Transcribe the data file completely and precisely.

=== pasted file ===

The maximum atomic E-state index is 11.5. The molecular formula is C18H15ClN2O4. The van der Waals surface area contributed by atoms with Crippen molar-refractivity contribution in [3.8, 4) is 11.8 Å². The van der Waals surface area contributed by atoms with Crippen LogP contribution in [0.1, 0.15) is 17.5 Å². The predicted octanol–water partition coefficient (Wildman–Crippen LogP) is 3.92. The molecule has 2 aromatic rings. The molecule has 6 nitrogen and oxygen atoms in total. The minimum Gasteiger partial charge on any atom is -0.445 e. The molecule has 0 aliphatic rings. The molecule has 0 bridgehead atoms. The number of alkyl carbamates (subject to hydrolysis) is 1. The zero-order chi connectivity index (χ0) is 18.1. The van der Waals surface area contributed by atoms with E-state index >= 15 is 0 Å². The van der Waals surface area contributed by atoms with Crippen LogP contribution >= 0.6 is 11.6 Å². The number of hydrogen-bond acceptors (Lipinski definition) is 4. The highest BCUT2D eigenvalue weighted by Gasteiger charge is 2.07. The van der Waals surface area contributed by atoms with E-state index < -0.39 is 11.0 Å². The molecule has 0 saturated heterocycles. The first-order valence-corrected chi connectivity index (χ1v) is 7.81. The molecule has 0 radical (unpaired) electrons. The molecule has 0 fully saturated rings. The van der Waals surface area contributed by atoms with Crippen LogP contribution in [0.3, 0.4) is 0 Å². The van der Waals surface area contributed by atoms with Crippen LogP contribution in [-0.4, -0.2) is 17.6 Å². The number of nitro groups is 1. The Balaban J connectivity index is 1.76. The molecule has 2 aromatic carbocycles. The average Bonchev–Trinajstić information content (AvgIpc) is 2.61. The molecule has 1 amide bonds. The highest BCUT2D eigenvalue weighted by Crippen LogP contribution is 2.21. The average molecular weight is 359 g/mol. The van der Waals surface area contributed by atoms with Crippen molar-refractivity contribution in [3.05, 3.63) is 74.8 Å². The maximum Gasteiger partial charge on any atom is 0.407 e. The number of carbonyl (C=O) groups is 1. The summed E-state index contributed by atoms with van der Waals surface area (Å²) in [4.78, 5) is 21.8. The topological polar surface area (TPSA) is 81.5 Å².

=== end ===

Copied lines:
The maximum atomic E-state index is 11.5. The molecular formula is C18H15ClN2O4. The van der Waals surface area contributed by atoms with Crippen molar-refractivity contribution in [3.8, 4) is 11.8 Å². The van der Waals surface area contributed by atoms with Crippen LogP contribution in [0.1, 0.15) is 17.5 Å². The predicted octanol–water partition coefficient (Wildman–Crippen LogP) is 3.92. The molecule has 2 aromatic rings. The molecule has 6 nitrogen and oxygen atoms in total. The minimum Gasteiger partial charge on any atom is -0.445 e. The molecule has 0 aliphatic rings. The molecule has 0 bridgehead atoms. The number of alkyl carbamates (subject to hydrolysis) is 1. The zero-order chi connectivity index (χ0) is 18.1. The van der Waals surface area contributed by atoms with E-state index >= 15 is 0 Å². The van der Waals surface area contributed by atoms with Crippen LogP contribution >= 0.6 is 11.6 Å². The number of hydrogen-bond acceptors (Lipinski definition) is 4. The highest BCUT2D eigenvalue weighted by Gasteiger charge is 2.07. The van der Waals surface area contributed by atoms with E-state index < -0.39 is 11.0 Å². The molecule has 0 saturated heterocycles. The first-order valence-corrected chi connectivity index (χ1v) is 7.81. The molecule has 0 radical (unpaired) electrons. The molecule has 0 fully saturated rings. The van der Waals surface area contributed by atoms with Crippen LogP contribution in [0.3, 0.4) is 0 Å². The van der Waals surface area contributed by atoms with Crippen LogP contribution in [-0.4, -0.2) is 17.6 Å². The number of nitro groups is 1. The Balaban J connectivity index is 1.76. The molecule has 2 aromatic carbocycles. The average Bonchev–Trinajstić information content (AvgIpc) is 2.61. The molecule has 1 amide bonds. The highest BCUT2D eigenvalue weighted by Crippen LogP contribution is 2.21. The average molecular weight is 359 g/mol. The van der Waals surface area contributed by atoms with Crippen molar-refractivity contribution in [3.05, 3.63) is 74.8 Å². The maximum Gasteiger partial charge on any atom is 0.407 e. The number of carbonyl (C=O) groups is 1. The summed E-state index contributed by atoms with van der Waals surface area (Å²) in [4.78, 5) is 21.8. The topological polar surface area (TPSA) is 81.5 Å².